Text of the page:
One thing Hollywood people can count on is crossing paths with their colleagues at one point or another—especially if they're dating the same woman. When Neal crossed paths with Tone and Payton in September 1951 at her apartment, he intended to punish the man who had won Payton's hand. Everyone in Hollywood knew Neal had been an amateur boxer. Maybe the qualifier “amateur” gave Tone excessive confidence. Maybe he didn't know that Neal, who you see below with barbells overhead and a tube sock in his shorts, had accumulated a 31-3record in the ring. Maybe Tone slipped on a dollop of Beluga caviar. Payton said Tone simply had no choice about fighting because Neal attacked him. Whatever the reason, Neal floored Tone with his first punch, and continued to beat him afterward, delivering cheek and nose fractures. Tone lay in an eighteen hour coma in the hospital. Ironically, that was the day Payton's divorce had come through. 1951 had been a pretty good year for Neal up to that point. But from then onward he was Hollywood persona non grata. He'd had more roles in ’51 than he would the entire rest of his career. We wouldn't go so far as saying that means Tone had the last laugh, since it would have been a extraordinarily painful laugh, considering the injuries and cosmetic surgery that followed. But okay, in that karmic way that's never fully satisfying, Tone at least must have felt a bit of Schadenfreude. Neal was blacklisted, and Payton was his. The good times didn't last. Hesoon discovered that Payton—wait for it—had never stopped seeing Neal, including while Tone was in the hospital with a broken face. So there went that marriage. It seemed as if Neal had unequivocally won Payton's affections after all, and she does look happy in the 1952 photo above, but it's probably no surprise to learn that the two parted ways after a few tumultuous years, some broken windows, and at least one police intervention. Payton went on to have truly epic problems that would put a South American novela to shame. Neal nursed his severely damaged career along, landing only occasional minor parts, and by the time the ’60s rolled around couldn't beg, barter, or buy a role. He had been married for a few years during the late ’50s, and in 1960 he married again, to a receptionist named Gale (sometimes Gail) Bennett, who you see below. In April 1965 police were summoned to Neal's home in Palm Springs where they found Bennett dead. She had been shot through the back of the head with .45 calibre pistol, the slug entering her skull behind her right ear and ending up in a sofa cushion. Neal wasn't on the premises when police arrived, but was soon arrested, and claimed the shooting had been an accident, the result of a struggle over the gun after his wife pulled it on him.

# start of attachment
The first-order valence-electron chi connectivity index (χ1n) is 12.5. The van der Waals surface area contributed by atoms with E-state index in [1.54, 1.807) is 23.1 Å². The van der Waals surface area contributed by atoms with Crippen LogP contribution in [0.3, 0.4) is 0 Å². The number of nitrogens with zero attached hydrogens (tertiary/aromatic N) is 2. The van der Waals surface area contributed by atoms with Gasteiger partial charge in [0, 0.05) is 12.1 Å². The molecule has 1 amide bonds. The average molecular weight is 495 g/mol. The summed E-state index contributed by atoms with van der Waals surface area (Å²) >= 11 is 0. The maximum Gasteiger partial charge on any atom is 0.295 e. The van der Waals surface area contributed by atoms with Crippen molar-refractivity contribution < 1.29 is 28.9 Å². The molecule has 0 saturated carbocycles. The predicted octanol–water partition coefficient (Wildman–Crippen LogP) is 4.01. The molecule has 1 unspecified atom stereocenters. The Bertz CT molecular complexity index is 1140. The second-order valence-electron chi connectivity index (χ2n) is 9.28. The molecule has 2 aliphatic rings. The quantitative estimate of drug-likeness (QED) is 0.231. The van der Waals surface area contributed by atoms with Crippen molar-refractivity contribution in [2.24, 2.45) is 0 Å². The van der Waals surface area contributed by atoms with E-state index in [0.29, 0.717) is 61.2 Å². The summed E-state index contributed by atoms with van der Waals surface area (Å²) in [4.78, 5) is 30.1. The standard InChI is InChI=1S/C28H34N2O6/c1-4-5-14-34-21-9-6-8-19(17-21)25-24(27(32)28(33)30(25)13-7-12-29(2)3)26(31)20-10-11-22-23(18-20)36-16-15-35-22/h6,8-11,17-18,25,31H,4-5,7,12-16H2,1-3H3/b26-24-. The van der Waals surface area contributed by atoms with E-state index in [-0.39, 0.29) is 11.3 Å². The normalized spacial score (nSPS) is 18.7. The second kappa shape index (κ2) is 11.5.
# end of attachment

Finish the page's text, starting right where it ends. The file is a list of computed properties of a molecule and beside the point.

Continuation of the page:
Accounts of the killing vary, as they always do. In some, Neal shot Bennett as she was taking a nap. In others, they argued. We even found one that said Neal claimed the accident occurred while he and Bennett were making love. At trial Neal's defense attorney claimed a mystery man had pulled the trigger. We were struck, however, when we found that Bennett had secretly filed for divorce, and in the filing specifically mentioned Neal threatening her with a .45 automatic. If that detail struck us, it certainly must have made an impact on the jury. In the end, after a sensational trial, the dozen jurors convicted Neal of involuntary manslaughter.
Neal spent only six years behind bars before being paroled. That's a pretty sweet deal for what many suspected was a clearcut case of premeditated murder. Also, note that during the dust-up with Tone, one witness said Neal threw more than thirty punches after Tone was down. That could be construed as attempted murder, were you inclined to put a label on it, and if that was the plan it almost worked. Doctors thought for a while Tone would never awaken. Neal was a rough and tumble fellow, there's little doubt. But looks and a bit of charm will carry you a long way in life. Eventually, though, even those can run dry. Neal died eight months after his release from prison, aged fifty-eight, of heart failure, looking a shell of his former self.